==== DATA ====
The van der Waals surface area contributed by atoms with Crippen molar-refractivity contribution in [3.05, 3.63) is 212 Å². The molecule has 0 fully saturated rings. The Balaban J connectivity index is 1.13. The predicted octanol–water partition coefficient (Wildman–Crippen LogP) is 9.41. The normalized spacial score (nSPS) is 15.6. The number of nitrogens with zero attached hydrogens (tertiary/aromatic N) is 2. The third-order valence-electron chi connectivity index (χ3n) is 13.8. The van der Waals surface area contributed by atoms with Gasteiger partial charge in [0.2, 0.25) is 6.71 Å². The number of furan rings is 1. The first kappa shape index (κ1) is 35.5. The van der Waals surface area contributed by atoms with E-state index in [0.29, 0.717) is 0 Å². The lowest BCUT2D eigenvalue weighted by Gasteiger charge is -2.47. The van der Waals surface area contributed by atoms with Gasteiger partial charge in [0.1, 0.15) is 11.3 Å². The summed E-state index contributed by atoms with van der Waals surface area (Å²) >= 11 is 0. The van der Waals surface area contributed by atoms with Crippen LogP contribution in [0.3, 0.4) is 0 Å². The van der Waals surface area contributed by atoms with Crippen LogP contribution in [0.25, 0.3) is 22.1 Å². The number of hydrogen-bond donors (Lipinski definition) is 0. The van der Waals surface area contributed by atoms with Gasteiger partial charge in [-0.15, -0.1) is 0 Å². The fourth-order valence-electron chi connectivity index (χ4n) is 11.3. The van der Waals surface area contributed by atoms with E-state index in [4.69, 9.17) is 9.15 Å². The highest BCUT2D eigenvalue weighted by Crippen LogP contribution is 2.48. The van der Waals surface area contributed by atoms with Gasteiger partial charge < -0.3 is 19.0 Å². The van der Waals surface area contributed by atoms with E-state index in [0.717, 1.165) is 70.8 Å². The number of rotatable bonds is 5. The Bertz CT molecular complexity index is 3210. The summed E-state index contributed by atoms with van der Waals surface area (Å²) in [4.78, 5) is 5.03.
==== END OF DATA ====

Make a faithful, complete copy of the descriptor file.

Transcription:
The van der Waals surface area contributed by atoms with Crippen molar-refractivity contribution in [3.05, 3.63) is 212 Å². The molecule has 0 fully saturated rings. The Balaban J connectivity index is 1.13. The predicted octanol–water partition coefficient (Wildman–Crippen LogP) is 9.41. The normalized spacial score (nSPS) is 15.6. The number of nitrogens with zero attached hydrogens (tertiary/aromatic N) is 2. The third-order valence-electron chi connectivity index (χ3n) is 13.8. The van der Waals surface area contributed by atoms with Gasteiger partial charge in [0.2, 0.25) is 6.71 Å². The number of furan rings is 1. The first kappa shape index (κ1) is 35.5. The van der Waals surface area contributed by atoms with E-state index in [0.29, 0.717) is 0 Å². The lowest BCUT2D eigenvalue weighted by Gasteiger charge is -2.47. The van der Waals surface area contributed by atoms with Gasteiger partial charge in [0.1, 0.15) is 11.3 Å². The summed E-state index contributed by atoms with van der Waals surface area (Å²) >= 11 is 0. The van der Waals surface area contributed by atoms with Crippen LogP contribution in [0.3, 0.4) is 0 Å². The van der Waals surface area contributed by atoms with Crippen LogP contribution in [0.25, 0.3) is 22.1 Å². The number of hydrogen-bond donors (Lipinski definition) is 0. The van der Waals surface area contributed by atoms with Gasteiger partial charge in [-0.15, -0.1) is 0 Å². The fourth-order valence-electron chi connectivity index (χ4n) is 11.3. The van der Waals surface area contributed by atoms with E-state index in [4.69, 9.17) is 9.15 Å². The highest BCUT2D eigenvalue weighted by Crippen LogP contribution is 2.48. The van der Waals surface area contributed by atoms with Gasteiger partial charge < -0.3 is 19.0 Å². The van der Waals surface area contributed by atoms with E-state index in [0.717, 1.165) is 70.8 Å². The number of rotatable bonds is 5. The Bertz CT molecular complexity index is 3210. The summed E-state index contributed by atoms with van der Waals surface area (Å²) in [4.78, 5) is 5.03.